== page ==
For a long series of years I knew nearly every painting he made. I was with him on several trips to the Maine coast where he did much sketching, and sometimes was was [sic] his chooser of spots and bearer of materials when he sketched in the home neighborhood. Thus there are many paintings whose growth I saw both from brush and pencil. For his physical infirmity prevented his becoming an out-door colorist."
Single sheet, writing both sides
Cape Ann Museum Library & Archives, Gloucester, Mass.
"My dear Sir,
I hope you will not attribute the delay in acknowledging the receipt of your splendid, and most unexpected Gift to a want of a due appreciation of it. Many reasons have consipired to prevent my doing it – unnecessary to repeat. But I can no longer defer the expressions of our warmest acknowledgements for a present in itself so valuable, and endeared to us by many associations, as a representation of scenery often admired, and which I have many times wished could be transferred to canvas, although vary far from thinking that wish would ever be gratified. You must premit me, however, to say that the Painting, valuable as it is as a work of Art, and pleased as I may be as the possessor of it, is less appreciated by us than the delicate and very generous manner in which its acceptance has been tendered. My love of Art, to which you do politely allude, I am sensible has only wanted opportunity of indulgence to have amounted to a passion. From my earliest days I have wished for opportunities to visit places, where that desire could be gratified, and my reading has only had the effect of increasing my regrets for the want of them, and of encouraging envy for those more fortunate - I feel, too, under great obligations for the Drawing of the "Siege"(1) – I had no expectations you could have produced anything so good from so rough a copy. I shall have it framed for presentation and future reference. Several gentlemen who have called in to see the painting have expressed a desire to have a drawing from you of our town, similar to yours of Gloucester, which they much admire, and of lithographs, I have no doubts copies enough could be disposed of to remunerate you. That of Homans you are aware is feebly drawn, & still worse printed. I feel desirous myself it should be done, if it suits your wishes. There are several points of view, which you did not see, & to which it will be my pleasure, next summer, to carry you. I know many of our citizens would be gratified to have this done by you. Our house we shall expect to be your home, and if, as you suggested in Gloucester, you should come in your Boat, this place could be made the rendezvous, from whence you could start to any place that convenience & inclination might dictate – . . . Permit me again to tender acknowledgements for the picture. It hangs in our parlor, & I never come in to the house, without looking in to see it, & can never cease to feel grateful for your generosity and politeness. "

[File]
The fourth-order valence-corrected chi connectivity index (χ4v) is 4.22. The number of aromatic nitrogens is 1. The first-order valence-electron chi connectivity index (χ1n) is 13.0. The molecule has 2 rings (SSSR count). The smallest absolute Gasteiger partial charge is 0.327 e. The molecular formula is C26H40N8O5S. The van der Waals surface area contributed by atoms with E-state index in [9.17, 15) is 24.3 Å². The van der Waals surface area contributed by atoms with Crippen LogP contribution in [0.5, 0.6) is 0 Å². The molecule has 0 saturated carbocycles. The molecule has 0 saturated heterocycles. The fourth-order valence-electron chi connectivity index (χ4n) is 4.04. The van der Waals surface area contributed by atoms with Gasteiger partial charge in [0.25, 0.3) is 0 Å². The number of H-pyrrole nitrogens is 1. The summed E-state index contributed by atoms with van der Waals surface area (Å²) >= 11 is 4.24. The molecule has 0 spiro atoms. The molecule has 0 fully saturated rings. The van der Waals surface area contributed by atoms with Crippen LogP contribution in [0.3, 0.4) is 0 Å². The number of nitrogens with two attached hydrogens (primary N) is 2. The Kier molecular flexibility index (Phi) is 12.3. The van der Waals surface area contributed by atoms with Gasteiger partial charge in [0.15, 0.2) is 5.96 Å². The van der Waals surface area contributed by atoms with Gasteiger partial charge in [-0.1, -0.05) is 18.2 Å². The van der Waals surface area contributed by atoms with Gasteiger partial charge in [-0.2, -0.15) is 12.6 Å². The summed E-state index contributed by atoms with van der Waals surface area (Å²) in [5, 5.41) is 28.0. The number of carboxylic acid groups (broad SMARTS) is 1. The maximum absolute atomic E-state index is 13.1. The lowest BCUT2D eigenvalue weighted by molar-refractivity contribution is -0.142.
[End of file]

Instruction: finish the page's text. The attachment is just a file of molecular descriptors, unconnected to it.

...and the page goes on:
(1) Joseph Stevens was very interested the Revolutionary war event known as the "Penobscot Expedition" or the "Siege of Castine" by the British on July 25, 1779. In 1852 he handwrote an account of it and many articles are in the family's scrapbook at the Wilson Museum in Castine.
Details about Maine's fishing industry, see pp. 256–57.
Details about Maine's lumber trade in 1855, see pp. 250–52
Details about Maine's shipbuilding industry, see pp. 252–57.
Steamer schedules for 1855, including the schedule for the steamer, "T. F. Secor" which served Castine, see pp. 234–35.
Bouvé and Sharp, Lithographers, 221 Washington Street, Boston
Looking at Castine from Hospital Island. Joseph Stevens, Sr. mentions this print in the letter he wrote to Lane encouraging Lane to make a lithograph of Castine.
Wilson Museum, Castine, Maine (A00060-1a-1h)
Description of an excursion taken by Joseph Stevens, Jr., Lane, Witherle, Samuel Adams, Jr., and George Tilden around the islands of Maine near Mt. Desert. The group hired the Sloop "Superior" which was owned by Pilot Getchell. In his diary, Witherle mentions multiple times that "Lane took a sketch" especially when the water was calm. Lane often stayed on board the boat, while the others went ashore.
Excerpts of the diary include:
August 16: "Lane has a knack for frying fish."
August 17: "leaving Lane to take a sketch, we took a climb."
August 19: "went to ascend one of the highest mountains. 3/4 the way up we had to wait – once in a while for Lane who with his crutches could not keep up with us – but got along faster than we thought possible . . .Lane got up about an hour after the rest of us."
The entire text is transcribed in an account published by the Wilson Museum.